(2) Seize the high ground by any means necessary, hang onto it, even by your fingernails—and fire down at them. Think like a general. Don’t let your opponents define the ground or the terms of the battle. The side that can do that has the advantage. Even though the sisters have fired the opening salvo, either they haven’t secured the high ground, or you can probably push them off it fairly easily. So, start quoting verses from the Qur’an in rapid-fire succession. If you can do it while effortlessly switching back and forth between Arabic and English, all the better, but in any case, keep up the momentum. Like a Gatling gun.

Remember, the verses don’t necessarily have to be directly related to whatever the discussion is about. “O you who believe, obey God and His Messenger…” will do in nearly all situations. If you quote the Qur’an, then the sisters will be maneouvered into the position of appearing to defy God if they dare to disagree with you.

Of course, you don’t give them the opportunity to take issue with what you are implying that these verses mean, because you then quickly follow up your quotations from the Qur’an with hadiths, or incidents from the Prophet’s life (and again, it is not necessary that these hadiths/incidents directly address whatever the discussion is about). Now, those sisters (and anyone else who doesn’t agree with you) probably feel that they have to show why they don’t agree that the hadiths you quoted mean X. Or more likely, they will just feel out of their depth, and be floundering about trying to respond, while being aware that any wrong move leaves them open to you accusing them (directly or indirectly) of blasphemy, heresy, or ignorance (or all three). While that is sinking in, you keep up the pressure, pointing out that the views of legal scholars past and present, or at least of the shaykh/television preacher/online fatwa bank/mosque imam that you most admire at the moment is in fact Y, so this is the Islamically correct way of looking at the situation—not whatever it was that those sisters were trying to say or imply.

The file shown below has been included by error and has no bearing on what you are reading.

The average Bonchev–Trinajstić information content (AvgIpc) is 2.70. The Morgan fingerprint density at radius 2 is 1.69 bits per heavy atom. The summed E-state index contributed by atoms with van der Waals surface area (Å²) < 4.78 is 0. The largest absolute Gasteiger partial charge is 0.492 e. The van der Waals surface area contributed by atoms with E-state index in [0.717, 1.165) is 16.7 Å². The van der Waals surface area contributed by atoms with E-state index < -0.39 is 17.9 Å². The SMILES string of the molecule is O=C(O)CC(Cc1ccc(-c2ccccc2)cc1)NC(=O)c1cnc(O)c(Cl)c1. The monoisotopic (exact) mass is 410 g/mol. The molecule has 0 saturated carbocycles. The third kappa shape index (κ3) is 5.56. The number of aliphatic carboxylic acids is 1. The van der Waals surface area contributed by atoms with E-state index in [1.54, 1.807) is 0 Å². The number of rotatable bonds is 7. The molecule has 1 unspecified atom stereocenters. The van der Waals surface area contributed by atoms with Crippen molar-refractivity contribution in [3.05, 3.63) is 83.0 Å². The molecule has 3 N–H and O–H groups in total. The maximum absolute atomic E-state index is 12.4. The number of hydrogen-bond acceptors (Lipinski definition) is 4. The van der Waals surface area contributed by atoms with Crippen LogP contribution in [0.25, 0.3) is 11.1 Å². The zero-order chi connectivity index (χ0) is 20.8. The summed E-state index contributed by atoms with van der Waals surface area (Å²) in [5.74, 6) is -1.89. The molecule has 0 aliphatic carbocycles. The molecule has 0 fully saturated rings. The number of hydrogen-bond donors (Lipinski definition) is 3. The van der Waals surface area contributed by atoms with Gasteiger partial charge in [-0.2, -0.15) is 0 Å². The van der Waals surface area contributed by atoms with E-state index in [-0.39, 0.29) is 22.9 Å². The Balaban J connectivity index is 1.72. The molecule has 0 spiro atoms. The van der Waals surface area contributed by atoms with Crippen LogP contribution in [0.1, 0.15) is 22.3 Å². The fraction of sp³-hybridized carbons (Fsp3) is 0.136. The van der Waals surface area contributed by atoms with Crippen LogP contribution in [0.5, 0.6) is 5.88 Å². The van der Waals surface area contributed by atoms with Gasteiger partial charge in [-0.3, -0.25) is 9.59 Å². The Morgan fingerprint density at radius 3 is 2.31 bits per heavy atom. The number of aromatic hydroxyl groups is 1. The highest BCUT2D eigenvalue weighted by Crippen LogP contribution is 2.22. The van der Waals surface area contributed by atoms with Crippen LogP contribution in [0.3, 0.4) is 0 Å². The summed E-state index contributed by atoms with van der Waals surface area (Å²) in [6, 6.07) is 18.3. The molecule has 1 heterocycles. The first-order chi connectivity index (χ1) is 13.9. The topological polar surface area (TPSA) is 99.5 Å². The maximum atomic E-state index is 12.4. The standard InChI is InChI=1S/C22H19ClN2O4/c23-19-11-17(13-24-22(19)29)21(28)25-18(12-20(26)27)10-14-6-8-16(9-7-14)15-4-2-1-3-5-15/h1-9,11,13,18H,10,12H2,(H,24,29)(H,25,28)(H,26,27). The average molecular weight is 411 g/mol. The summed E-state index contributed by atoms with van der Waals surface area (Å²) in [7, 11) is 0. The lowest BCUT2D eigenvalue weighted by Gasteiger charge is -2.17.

And finally, depending on your audience and your own intellectual inclinations, you can conclude with some cherry-picked references to any of the following: Aristotle, Shakespeare, an article in Readers’ Digest, something you saw on CNN last year, Luce Irigary, what your fundamentalist Baptist grandmother used to say about immodest women, or what some white scientist dude no one has ever heard of supposedly said 50 years ago about menstruating women being mentally unbalanced that you read in some Muslim pamphlet somewhere. Just as long as you sound like you kinda know something about modern life and the human beings who live it.

(3) Focus on things and abstractions as much as possible. It is best to focus on things (the Qur’an, particular hadiths, books of fiqh, ijazas, degrees from the University of Medina) and abstractions (“the family”, society, “tradition”, history, ideals, “the scholars”, “the West”) rather than on real human beings and how they are being affected in your community today.  If the sisters (or anyone else) try to turn the discussion back to reality, then accuse them of being “too emotional” and insufficiently rational to address the situation. Because after all, what rational person would think that how a sister feels about being treated like a tempting distraction that needs to be hidden behind a curtain in the mosque, or being forbidden by her husband to work matters more than what a brother with a degree from the University of Medina or a camel-load of ijazas has to say??